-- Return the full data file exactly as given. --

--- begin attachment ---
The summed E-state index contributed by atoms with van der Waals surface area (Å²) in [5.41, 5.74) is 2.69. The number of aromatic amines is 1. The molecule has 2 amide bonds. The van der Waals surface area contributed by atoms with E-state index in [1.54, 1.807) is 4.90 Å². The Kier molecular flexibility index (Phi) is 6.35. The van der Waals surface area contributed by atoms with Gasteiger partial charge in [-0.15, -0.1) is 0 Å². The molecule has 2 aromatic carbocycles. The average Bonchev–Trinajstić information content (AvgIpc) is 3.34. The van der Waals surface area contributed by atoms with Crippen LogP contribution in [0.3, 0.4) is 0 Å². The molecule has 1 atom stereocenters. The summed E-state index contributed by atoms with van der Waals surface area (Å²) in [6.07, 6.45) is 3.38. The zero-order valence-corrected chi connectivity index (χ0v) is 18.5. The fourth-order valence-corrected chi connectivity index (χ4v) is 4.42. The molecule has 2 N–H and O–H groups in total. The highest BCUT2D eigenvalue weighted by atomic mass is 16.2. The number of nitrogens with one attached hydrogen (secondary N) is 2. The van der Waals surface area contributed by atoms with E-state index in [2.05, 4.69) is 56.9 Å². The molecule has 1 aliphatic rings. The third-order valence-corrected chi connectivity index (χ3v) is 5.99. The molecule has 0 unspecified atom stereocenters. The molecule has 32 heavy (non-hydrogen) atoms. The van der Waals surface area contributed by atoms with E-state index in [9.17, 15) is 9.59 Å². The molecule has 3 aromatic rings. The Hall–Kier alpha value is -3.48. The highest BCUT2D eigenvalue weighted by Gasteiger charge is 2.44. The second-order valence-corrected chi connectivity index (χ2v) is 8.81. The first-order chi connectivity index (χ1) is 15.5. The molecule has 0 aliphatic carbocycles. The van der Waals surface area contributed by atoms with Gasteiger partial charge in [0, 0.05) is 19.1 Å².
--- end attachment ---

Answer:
The summed E-state index contributed by atoms with van der Waals surface area (Å²) in [5.41, 5.74) is 2.69. The number of aromatic amines is 1. The molecule has 2 amide bonds. The van der Waals surface area contributed by atoms with E-state index in [1.54, 1.807) is 4.90 Å². The Kier molecular flexibility index (Phi) is 6.35. The van der Waals surface area contributed by atoms with Gasteiger partial charge in [-0.15, -0.1) is 0 Å². The molecule has 2 aromatic carbocycles. The average Bonchev–Trinajstić information content (AvgIpc) is 3.34. The van der Waals surface area contributed by atoms with Crippen LogP contribution in [0.3, 0.4) is 0 Å². The molecule has 1 atom stereocenters. The summed E-state index contributed by atoms with van der Waals surface area (Å²) in [6.07, 6.45) is 3.38. The zero-order valence-corrected chi connectivity index (χ0v) is 18.5. The fourth-order valence-corrected chi connectivity index (χ4v) is 4.42. The molecule has 2 N–H and O–H groups in total. The highest BCUT2D eigenvalue weighted by atomic mass is 16.2. The number of nitrogens with one attached hydrogen (secondary N) is 2. The van der Waals surface area contributed by atoms with E-state index in [2.05, 4.69) is 56.9 Å². The molecule has 1 aliphatic rings. The third-order valence-corrected chi connectivity index (χ3v) is 5.99. The molecule has 0 unspecified atom stereocenters. The molecule has 32 heavy (non-hydrogen) atoms. The van der Waals surface area contributed by atoms with E-state index in [9.17, 15) is 9.59 Å². The molecule has 3 aromatic rings. The Hall–Kier alpha value is -3.48. The highest BCUT2D eigenvalue weighted by Gasteiger charge is 2.44. The second-order valence-corrected chi connectivity index (χ2v) is 8.81. The first-order chi connectivity index (χ1) is 15.5. The molecule has 0 aliphatic carbocycles. The van der Waals surface area contributed by atoms with Gasteiger partial charge in [0, 0.05) is 19.1 Å².